Why Don't You Just Die!

18 Blu-ray

Every now and again, you’ll find yourself watching a film, and there’s an action scene that makes little sense, stretching the bounds of reality, when a character simply refuses to bite the bullet.

For his debut full-length feature, Russian director Kirill Sokolov, has taken this notion and hasn’t just run with it, but thrusted it into the middle of a busy intersection and caused untold chaos and bloodshed .

boom reviews Why Don't You Just Die!
The latest cinema-going experience really made you think you were there.

After a heavy discussion with his girlfriend, Matvey (Aleksandr Kuznetsov) decides to visit her father and have it out with him. You can tell that he isn’t necessarily in the most rational state of mind due to the hammer in his back pocket.

Although initially suspicious having a young man at his door, her father Andrey (Gennadievitch) reluctantly lets him in. It quickly transpires that this isn’t the normal first meeting between a father and his daughter’s suitor, when events quickly spiral out of hand.

boom reviews Why Don't You Just Die!
Steve was definitely going to contact Amazon about their shoddy personal delivery service.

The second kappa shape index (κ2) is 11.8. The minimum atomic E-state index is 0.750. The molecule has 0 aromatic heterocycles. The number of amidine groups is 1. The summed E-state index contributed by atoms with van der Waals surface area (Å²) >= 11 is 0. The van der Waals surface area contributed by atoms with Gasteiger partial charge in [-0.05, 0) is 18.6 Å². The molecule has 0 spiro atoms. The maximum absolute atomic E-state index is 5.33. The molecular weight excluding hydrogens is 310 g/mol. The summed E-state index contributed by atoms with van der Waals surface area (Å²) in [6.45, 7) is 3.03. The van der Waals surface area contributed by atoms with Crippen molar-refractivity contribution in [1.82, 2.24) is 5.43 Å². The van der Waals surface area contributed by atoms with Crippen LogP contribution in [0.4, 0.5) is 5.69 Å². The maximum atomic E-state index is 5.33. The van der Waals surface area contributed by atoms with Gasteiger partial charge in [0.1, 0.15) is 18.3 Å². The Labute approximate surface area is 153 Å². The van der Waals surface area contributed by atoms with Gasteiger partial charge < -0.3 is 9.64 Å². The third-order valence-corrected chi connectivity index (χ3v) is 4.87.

If you’re waiting for the exact moment when this film hits the absurd button, you don’t have to wait long. And when it does, it simply doesn’t let up as it continues its brutal assault of silliness.

To give you an idea of what to expect, imagine placing Caro and Jeunet into a blender with early Edgar Wright, and sprinkling the meaty, blood-soaked chunks with a light spray of Sergio Leone. If that idea is already zinging your senses, then that’s about right.

Sokolov, who also wrote the creative script, truly throws everything at the screen, with no intention of any of it sticking, instead enjoying the dripping effect throughout. It’s a bold debut, with some striking visuals, including his vivid palette of red and greens.

There’s also a hint of an adult graphic novel, not only from the way it’s also shot, framed as if it could exist on the page of a comic, but also that the main protagonist wears a Batman hoodie throughout, whose theme of dolling out hard justice he mimics.

It’s the blackest of comedies that embraces its absurdity from beginning to end.

If ever there was a film closest to being a live action Itchy & Scratchy, this would be it.

we give this four out of five